Thursday 21 September 2017

The Wild West

Another trip with The Mighty Turdster to the south west of Ireland, the Beara Peninsula, a fantastic place.

Fishing was a bit tougher this year, but we still had plenty of fish. We saw lots of dolphins, a sea otter and were dive bombed by a peregrine which came within touching distance. As always, we enjoyed watching the gannets dive on the sand eel and mackerel shoals. What an incredible sight and sound.

One evening we were heading to a mark known as "Conger Rock". This was in a very remote spot, driving around tiny winding lanes, which were getting smaller and smaller the further we went. The recent rain had ripped away much of the track and as we went down a very steep part I had concerns about getting back up again.

We saw a bloke digging something that looked like a grave in the middle of nowhere. Very creepy. Turdy shouted out to him to ask if it was OK to leave the car here. The bloke laughed like a maniac and came bounding across, sticking his scarred head right in the car, blabbering away in an indecipherable accent. Turdy let out a weird noise and was clearly rattled at this character straight out of the film "Deliverance".

We asked him the same question several times but received no understandable answer. We looked down to Conger Rock, which was being hammered by a big Atlantic swell, with spray everywhere and glanced down the ever steepening track.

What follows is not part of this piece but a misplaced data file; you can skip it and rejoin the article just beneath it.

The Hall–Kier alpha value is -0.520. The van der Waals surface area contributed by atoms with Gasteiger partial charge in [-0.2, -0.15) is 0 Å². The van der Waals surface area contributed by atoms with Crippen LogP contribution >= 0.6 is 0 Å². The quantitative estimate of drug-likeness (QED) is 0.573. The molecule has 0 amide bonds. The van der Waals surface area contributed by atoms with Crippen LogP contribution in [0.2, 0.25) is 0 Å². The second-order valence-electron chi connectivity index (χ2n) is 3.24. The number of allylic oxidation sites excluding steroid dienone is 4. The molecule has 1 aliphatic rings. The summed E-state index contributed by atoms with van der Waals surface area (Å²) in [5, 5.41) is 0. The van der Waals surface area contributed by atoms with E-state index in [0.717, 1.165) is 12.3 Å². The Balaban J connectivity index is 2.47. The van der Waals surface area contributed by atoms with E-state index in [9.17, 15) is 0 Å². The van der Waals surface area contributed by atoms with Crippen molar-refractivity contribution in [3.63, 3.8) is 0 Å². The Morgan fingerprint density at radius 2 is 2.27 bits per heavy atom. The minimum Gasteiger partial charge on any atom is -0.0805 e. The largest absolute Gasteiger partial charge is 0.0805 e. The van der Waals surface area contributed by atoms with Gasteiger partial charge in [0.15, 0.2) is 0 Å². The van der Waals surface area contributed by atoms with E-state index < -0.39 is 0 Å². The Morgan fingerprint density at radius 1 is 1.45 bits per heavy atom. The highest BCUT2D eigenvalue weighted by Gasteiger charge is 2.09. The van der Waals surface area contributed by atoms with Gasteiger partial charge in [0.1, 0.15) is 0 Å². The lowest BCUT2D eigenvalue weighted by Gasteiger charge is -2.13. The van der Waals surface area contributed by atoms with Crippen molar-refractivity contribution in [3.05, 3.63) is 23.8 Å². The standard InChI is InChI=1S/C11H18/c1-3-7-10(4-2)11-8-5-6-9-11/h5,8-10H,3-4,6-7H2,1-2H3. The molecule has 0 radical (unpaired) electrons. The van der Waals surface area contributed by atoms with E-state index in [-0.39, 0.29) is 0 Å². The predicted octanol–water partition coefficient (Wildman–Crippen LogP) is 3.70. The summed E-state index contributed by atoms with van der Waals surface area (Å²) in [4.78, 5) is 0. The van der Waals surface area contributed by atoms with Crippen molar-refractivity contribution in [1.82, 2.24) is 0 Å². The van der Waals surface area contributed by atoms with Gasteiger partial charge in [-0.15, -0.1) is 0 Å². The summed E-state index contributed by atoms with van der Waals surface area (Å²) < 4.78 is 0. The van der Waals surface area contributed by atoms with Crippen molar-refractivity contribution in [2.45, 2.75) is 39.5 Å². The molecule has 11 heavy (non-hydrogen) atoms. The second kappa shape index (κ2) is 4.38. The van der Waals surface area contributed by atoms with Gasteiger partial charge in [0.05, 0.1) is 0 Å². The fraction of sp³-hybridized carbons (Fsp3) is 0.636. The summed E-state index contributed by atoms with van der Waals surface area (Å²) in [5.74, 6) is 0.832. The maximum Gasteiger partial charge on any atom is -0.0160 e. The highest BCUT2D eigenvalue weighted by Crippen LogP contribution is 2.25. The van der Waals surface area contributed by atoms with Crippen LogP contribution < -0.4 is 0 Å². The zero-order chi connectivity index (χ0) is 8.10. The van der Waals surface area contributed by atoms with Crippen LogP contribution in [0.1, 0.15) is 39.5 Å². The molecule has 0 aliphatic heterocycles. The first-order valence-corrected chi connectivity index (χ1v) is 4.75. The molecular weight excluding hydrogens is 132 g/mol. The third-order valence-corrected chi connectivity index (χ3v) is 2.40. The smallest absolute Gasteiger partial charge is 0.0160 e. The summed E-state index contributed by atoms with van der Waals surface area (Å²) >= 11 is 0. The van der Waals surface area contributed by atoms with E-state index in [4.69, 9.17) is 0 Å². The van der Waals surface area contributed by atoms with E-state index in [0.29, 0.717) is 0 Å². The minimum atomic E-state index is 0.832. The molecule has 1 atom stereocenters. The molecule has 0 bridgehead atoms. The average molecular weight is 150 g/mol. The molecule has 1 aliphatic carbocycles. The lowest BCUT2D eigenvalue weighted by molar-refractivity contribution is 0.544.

Turdy turned to me and said " This feels wrong, lets get out of here". We did and I was pretty pleased about it too. It did feel very strange indeed.

One day at a lovely spot called Cod Head, Turdy hooked a really big conger. When he pulled into it he thought he was stuck on the bottom, but after a few seconds there were two huge thumps on the rod as it whooped right over. A few seconds later the rod sprang back and after Turdy wound in we found that the conger had bitten through a 150lb mono trace. Blimey Charlie.

A monster mackerel for Turdy
 The best session was on our last day when we took the cable car over to Dursey Island. That in itself was an interesting experience, high above the Atlantic in 30 mph winds.

We found masses of coalfish in the fast water in the sound between the island and mainland. It was steaming through, at maybe six to eight knots and was sixty or seventy feet deep and those fish were hitting our lures every cast.

Turdy into a coalie

They were incredibly hard fighters, especially with assistance of the current and averaged 3-4lb. I had two around 5lb and Turdy lost one in the kelp at least that big. A great day.

We put circle hooks on the metal lures to enable us to fish deep in the kelp without getting hooked up. One of those rare occasions when something worked as well in practice as it did in theory.

Another great trip.


  1. He knew you were coming and was digging that hole for you and the Turdster. Close shave I reckon

    1. He was a creepy cartoon character in the arse end of an already remote region. The whole thing made us feel really uneasy.....for 5 minutes, then we were off to another mark and laughing our dicks off.

    2. A bit like the bleaker parts of Fenland...